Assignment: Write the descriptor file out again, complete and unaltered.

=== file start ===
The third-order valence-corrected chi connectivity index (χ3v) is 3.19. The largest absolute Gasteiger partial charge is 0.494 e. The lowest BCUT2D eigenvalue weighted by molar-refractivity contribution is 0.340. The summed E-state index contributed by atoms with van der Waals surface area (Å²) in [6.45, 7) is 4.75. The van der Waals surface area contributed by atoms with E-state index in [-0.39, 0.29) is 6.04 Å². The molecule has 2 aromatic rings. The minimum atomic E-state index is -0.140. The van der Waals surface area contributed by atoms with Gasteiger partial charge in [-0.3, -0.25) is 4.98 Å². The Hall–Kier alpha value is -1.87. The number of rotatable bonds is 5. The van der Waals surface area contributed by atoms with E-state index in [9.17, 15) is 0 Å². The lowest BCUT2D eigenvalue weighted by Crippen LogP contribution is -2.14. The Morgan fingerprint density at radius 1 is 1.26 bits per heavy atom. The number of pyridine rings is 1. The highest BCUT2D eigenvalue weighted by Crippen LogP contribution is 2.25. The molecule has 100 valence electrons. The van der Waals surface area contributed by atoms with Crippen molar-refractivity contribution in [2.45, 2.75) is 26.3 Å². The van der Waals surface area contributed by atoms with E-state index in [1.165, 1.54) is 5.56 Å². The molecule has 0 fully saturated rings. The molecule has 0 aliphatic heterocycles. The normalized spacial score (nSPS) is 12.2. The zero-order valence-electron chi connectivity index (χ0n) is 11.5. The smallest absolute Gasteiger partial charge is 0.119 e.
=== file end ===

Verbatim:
The third-order valence-corrected chi connectivity index (χ3v) is 3.19. The largest absolute Gasteiger partial charge is 0.494 e. The lowest BCUT2D eigenvalue weighted by molar-refractivity contribution is 0.340. The summed E-state index contributed by atoms with van der Waals surface area (Å²) in [6.45, 7) is 4.75. The van der Waals surface area contributed by atoms with E-state index in [-0.39, 0.29) is 6.04 Å². The molecule has 2 aromatic rings. The minimum atomic E-state index is -0.140. The van der Waals surface area contributed by atoms with Gasteiger partial charge in [-0.3, -0.25) is 4.98 Å². The Hall–Kier alpha value is -1.87. The number of rotatable bonds is 5. The van der Waals surface area contributed by atoms with E-state index in [9.17, 15) is 0 Å². The lowest BCUT2D eigenvalue weighted by Crippen LogP contribution is -2.14. The Morgan fingerprint density at radius 1 is 1.26 bits per heavy atom. The number of pyridine rings is 1. The highest BCUT2D eigenvalue weighted by Crippen LogP contribution is 2.25. The molecule has 100 valence electrons. The van der Waals surface area contributed by atoms with Crippen molar-refractivity contribution in [2.45, 2.75) is 26.3 Å². The van der Waals surface area contributed by atoms with E-state index in [1.165, 1.54) is 5.56 Å². The molecule has 0 fully saturated rings. The molecule has 0 aliphatic heterocycles. The normalized spacial score (nSPS) is 12.2. The zero-order valence-electron chi connectivity index (χ0n) is 11.5. The smallest absolute Gasteiger partial charge is 0.119 e.